Treaties are agreements. The First Nations people of Canada went into negotiated agreements that spelt out the rights, responsibilities and relationships of First Nations and the federal and provincial governments. These agreements were about creating alliances, and often dealt with the sharing of land, resources, and the ability to coexist. They were negotiated in Canada between First Nations and the British Crown as early as 1701. The Canadian government acknowledges 70 historic and 24 modern-day Treaties. These are considered important building blocks of the nation.
This means that Treaties do not involve only the First Nations and the government or the Crown, it also involves everyone past and present. Every Canadian has Treaty rights. If you own property or plan on owning property in Canada, you are exercising a right that goes back to the very first signed Treaties. As newcomers to Canada, learning about Treaties is very important and will help understand a picture of what Canada is. It will help us better appreciate the relationship between the First Nations peoples and the federal and provincial governments. More importantly, it is a big part in understanding the country’s origins and how it developed. Historic and modern-day Treaties continue to be key elements in future relationships between the First Nations and the Crown. There are still modern-day Treaties being negotiated in Canada today. These Treaties concern First Nations traditional territories that were not included in the Treaty-making process.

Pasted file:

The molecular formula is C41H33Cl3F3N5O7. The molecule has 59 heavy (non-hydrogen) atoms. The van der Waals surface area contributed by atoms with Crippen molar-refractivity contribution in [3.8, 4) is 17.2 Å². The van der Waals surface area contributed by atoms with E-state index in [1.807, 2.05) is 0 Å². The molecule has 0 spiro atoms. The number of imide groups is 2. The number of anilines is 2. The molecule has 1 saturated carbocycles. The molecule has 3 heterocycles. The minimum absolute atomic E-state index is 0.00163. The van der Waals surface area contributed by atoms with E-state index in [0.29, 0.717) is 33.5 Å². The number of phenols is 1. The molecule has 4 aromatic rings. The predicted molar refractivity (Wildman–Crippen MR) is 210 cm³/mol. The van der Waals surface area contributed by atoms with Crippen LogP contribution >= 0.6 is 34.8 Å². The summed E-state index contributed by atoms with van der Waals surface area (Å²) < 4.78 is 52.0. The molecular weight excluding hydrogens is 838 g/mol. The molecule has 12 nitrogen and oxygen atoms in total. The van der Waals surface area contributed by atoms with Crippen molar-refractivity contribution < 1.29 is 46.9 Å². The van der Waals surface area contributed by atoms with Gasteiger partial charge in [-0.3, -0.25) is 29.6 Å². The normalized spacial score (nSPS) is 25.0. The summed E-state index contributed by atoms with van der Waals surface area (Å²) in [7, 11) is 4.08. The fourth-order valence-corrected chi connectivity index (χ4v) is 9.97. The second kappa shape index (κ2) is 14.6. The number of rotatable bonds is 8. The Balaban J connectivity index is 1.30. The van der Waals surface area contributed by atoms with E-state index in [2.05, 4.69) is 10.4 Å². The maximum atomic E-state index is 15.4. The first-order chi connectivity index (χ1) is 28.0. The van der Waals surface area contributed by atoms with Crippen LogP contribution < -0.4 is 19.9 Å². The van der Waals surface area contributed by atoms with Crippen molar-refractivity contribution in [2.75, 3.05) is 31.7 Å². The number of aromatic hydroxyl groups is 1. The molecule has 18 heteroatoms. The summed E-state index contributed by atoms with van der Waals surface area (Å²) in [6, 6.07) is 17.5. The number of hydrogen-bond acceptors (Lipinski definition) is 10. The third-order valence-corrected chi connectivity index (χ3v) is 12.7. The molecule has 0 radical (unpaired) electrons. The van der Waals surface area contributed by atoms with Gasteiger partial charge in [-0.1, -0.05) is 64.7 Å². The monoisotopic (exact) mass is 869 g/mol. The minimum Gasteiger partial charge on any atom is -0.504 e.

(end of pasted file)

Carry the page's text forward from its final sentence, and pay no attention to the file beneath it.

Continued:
Assimilation is still a large part of the Canadian society, and understanding Treaties can help us become more aware of economic and societal issues that First Nations peoples are facing. Understanding Treaties is one of the steps that can prevent us from making judgments or biases and become more understanding and motivated members of society.